By Christinia Crippes
Republican congressional candidate Mariannette Miller-Meeks remembers during the height of the health care reform skirmish last spring that Sen. Charles Grassley, R-Iowa, continued to work in a bipartisan manner on the bill on behalf of Iowans.
She also remembers some party members in Iowa criticized the 30-year Senate veteran for his efforts. Despite the possibility of facing criticism herself, if elected to Congress Nov. 2, Miller-Meeks intends to follow in his footsteps.
"I think when the Republicans voted in lockstep with their party to allow the bridge to nowhere to be authorized, that's wrong, that level of spending, and they got voted out of office in 2006 because of it," Miller-Meeks said, referring to the controversial $398 million Alaskan bridge proposed in 2005 that came to epitomize federal earmark spending. "And now with the Democrat majority, they will be held accountable for their votes that went against their constituents."
Miller-Meeks, who considers herself an independent conservative, hopes to be one of those to hold her opponent Rep. Dave Loebsack, D-2nd District, accountable for his votes in favor of health care reform, the bank bailout and the stimulus bill.
"The fact that he votes 97 percent of the time with his party; our previous representative did not," Miller-Meeks said. "Is this a voice that reflects Iowa and Iowa values? To me it's not. If it was, I wouldn't run."
During an interview with The Hawk Eye, Miller-Meeks said she would have voted no on the three major pieces of legislation Loebsack supported. But that's not to say Miller-Meeks thinks nothing should have been done on those issues.
"Are there things that I would agree with in the health care bill? Absolutely," Miller-Meeks said, before naming a few, including a provision that keeps adult children on their parents' insurance until they turn 26 and preventing insurance companies from dropping people's policies once they become ill. "I have arguments with a bill that's 2,400 pages that on one read that they voted on that exempts certain congressional legislative staffers, that creates 112-odd new agencies to administer health care, that doesn't bring costs down.
"And again, doesn't make it affordable, doesn't make it portable and still doesn't give us universal access."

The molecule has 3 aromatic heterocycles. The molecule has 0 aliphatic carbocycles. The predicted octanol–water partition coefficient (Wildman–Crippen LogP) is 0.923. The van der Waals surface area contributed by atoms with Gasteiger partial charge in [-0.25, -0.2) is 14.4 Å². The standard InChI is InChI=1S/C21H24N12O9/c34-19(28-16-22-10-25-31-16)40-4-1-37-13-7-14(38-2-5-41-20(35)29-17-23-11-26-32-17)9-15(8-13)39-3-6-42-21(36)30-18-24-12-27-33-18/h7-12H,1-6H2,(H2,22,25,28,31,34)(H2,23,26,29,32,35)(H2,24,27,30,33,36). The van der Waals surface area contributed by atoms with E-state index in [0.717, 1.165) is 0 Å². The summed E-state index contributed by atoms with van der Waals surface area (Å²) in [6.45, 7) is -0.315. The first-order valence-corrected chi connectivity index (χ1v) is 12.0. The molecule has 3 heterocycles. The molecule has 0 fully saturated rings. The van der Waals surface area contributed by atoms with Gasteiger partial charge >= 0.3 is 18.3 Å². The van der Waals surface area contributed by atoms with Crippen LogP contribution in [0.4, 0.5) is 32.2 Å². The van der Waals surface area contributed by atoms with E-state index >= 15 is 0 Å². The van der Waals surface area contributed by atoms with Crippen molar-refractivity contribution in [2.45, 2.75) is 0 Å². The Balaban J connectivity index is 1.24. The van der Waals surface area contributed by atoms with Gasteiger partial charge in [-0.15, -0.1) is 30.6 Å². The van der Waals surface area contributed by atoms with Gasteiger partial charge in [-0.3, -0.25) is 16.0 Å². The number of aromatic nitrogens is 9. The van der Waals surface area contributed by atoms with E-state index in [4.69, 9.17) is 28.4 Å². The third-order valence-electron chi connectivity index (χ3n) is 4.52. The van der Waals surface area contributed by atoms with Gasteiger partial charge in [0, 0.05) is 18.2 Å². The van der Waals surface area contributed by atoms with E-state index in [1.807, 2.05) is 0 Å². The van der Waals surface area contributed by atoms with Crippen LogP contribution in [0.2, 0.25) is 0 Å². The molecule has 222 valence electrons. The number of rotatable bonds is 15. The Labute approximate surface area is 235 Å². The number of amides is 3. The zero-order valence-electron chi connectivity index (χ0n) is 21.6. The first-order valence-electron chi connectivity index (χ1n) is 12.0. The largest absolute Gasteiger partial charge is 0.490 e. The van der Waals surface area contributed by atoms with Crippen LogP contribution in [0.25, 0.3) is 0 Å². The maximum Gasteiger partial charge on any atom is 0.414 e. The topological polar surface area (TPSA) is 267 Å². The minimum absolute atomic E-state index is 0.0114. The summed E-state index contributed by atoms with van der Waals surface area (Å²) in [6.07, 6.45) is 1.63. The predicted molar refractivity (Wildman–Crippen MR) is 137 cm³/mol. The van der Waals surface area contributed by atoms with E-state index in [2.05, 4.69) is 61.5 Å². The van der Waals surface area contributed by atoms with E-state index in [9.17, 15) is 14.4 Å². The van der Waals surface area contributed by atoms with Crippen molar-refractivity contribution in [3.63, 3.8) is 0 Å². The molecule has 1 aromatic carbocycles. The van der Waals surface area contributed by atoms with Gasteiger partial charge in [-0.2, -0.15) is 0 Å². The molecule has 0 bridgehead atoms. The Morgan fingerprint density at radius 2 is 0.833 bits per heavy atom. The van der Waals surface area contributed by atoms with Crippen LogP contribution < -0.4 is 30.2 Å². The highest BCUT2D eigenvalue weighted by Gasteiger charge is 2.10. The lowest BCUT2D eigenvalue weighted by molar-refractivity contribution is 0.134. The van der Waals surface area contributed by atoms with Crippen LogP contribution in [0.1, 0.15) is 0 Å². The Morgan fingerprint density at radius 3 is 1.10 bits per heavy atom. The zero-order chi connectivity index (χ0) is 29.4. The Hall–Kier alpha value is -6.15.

As for the Troubled Asset Relief Program, or the bank bailout, Miller-Meeks said she's unsure the avenue taken was the best method for aiding in the nation's economic recovery.
"I think perhaps there was a little bit of panic, quite honestly, between (then Treasury) Secretary (Henry) Paulson and President (George W.) Bush, and that there are probably other methods that we could have done to stabilize the financial system at that time and to have gotten credit to businesses, which is that's where the problem lay," Miller-Meeks said.
Loebsack has said that the bank bailout vote was his hardest in his nearly four years in office, though ultimately believed it was necessary. According to the Associated Press, the program that ended Sunday is projected to lose about $66 billion of its $700 billion investment.
Loebsack also recently touted the success of the stimulus bill, formally known as the American Recovery and Reinvestment Act, and challenged detractors to visit with those employees whose jobs were lost or saved due to the federal investment. Miller-Meeks, however, is not convinced of the program's success.
"How you interpret that data and that information in the past, we've never looked at the number of jobs saved as an indicator of economic growth," Miller-Meeks said. "What we have looked at is the gross domestic product; what we have looked at is in the unemployment rate, so I like to see us in the guise of bipartisanship, to look at the same numbers as data, regardless of who happens to be in the White House."
According to the nonpartisan Congressional Budget Office, the stimulus raised the level of gross domestic product between 1.7 percent and 4.5 percent and increased the number of people employed by between 1.4 million and 3.3 million. Despite that, though, the 2nd District's unemployment rate is at 7.65 percent and the nation's is at 9.6 percent.
Above all, if Miller-Meeks is elected, she said she will follow a four-point checklist for determining whether to vote on any legislation, starting with whether the legislation is within the guidelines of the Constitution. She will then ask herself whether it is good for her constituents or something they want, whether it serves the district or the state, and then finally whether it will serve the country.
"If you look at things in that context, then it helps you to guide the discussion and the dialogue and you remember that you're there to serve," Miller-Meeks said.